Earlier this week, I got a text asking me if I wanted to get coffee. Typical Harding move, right? Half of the SA President’s job is just drinking coffee and chatting, I’m pretty sure. Oh, and also saying hi to people on the front lawn. But this text? This wasn’t just for any coffee date: this was a coffee date with SUSAN.
For those of you who don’t know, as far as female SA presidents go, I am preceded by two Susans, and though I’ve never met them, they are pretty much my default heroines. Susan #1 won because she was the secretary and both the president and vice-president resigned. Susan #2, on the other hand, ran unopposed. I was ecstatic to meet Susan #2. I prepped and made a mental note of some questions I might ask. I was nervous — what if she was cool and composed and I’m just … myself? I was early and semi-professional and measured my words carefully. What I soon realized, however, was that Susan was simply really, authentically cool.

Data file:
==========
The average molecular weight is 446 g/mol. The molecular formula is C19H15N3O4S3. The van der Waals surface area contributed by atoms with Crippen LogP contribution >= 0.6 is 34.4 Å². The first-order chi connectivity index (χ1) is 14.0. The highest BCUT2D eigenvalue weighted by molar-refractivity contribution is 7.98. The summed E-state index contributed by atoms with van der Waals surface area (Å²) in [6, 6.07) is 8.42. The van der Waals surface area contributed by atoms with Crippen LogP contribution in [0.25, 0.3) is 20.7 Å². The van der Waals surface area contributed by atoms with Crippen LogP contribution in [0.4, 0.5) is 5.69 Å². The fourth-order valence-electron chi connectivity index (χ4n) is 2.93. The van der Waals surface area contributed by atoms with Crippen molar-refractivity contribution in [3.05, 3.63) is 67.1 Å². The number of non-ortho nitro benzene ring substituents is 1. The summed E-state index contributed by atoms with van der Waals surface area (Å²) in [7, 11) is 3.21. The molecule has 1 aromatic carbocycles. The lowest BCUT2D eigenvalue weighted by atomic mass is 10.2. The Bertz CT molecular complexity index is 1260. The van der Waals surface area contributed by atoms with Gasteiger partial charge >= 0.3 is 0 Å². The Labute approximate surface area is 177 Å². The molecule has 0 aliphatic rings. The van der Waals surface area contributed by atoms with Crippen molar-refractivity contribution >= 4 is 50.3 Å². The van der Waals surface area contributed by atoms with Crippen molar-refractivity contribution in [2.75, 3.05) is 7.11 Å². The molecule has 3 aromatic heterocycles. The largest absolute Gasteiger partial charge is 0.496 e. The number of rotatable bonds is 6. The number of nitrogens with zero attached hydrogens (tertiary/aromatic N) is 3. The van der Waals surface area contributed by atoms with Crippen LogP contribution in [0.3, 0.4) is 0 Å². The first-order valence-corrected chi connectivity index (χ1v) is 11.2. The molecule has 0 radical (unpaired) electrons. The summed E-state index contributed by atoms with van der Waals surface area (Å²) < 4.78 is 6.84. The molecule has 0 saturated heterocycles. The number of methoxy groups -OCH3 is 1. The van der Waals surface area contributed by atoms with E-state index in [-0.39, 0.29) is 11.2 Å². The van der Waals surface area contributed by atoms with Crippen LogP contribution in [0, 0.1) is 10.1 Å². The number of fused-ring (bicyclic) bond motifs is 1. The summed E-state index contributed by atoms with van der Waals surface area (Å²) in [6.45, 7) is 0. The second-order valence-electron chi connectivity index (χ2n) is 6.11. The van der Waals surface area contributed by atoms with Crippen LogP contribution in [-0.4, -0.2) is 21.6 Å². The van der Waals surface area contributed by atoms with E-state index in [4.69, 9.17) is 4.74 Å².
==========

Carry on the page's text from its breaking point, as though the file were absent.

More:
We only had coffee for an hour, but we laughed over all of our shared experiences as presidents across an 18-year time span. She told me about getting news out without social media (imagine the horror), and I told her about how social clubs have grown massively. It made me cherish Harding even more to be able to connect with someone from whom I am so far removed, but who had known a strikingly similar school in her day.
I asked Susan which year she had been SA President and realized that I coincidentally had a photocopy in my desk from her year. (Thank you, Dakota, Noah, Kyle, or whoever did that random act.) It was the schedule for a “Sadie Hawkins” week, a week that happened for a long time, in which girls got to ask guys out to different events. Susan took one of my pens and signed it — I have a new wall piece hanging now. When I walked away from meeting this hero, my eyes started to water. I realized then that it mattered so much to me that Susan had been there. She wasn’t doing anything outlandish or revolutionary, just as I’m not. Who knows if she was even the best SA President ever. The point is just that she was an inspiring, independent, spunky girl doing her job back in 1990, and now I’m getting to live in her legacy 28 years later.
If, day to day, you’re out there wondering what you’re doing or why the mundane even matters, this is why! There are people out there who you’ll affect, and you’ll never even know it. You might be the first of something, or the best at something, or just someone else’s Susan. Go out there and be a Susan. Be Present!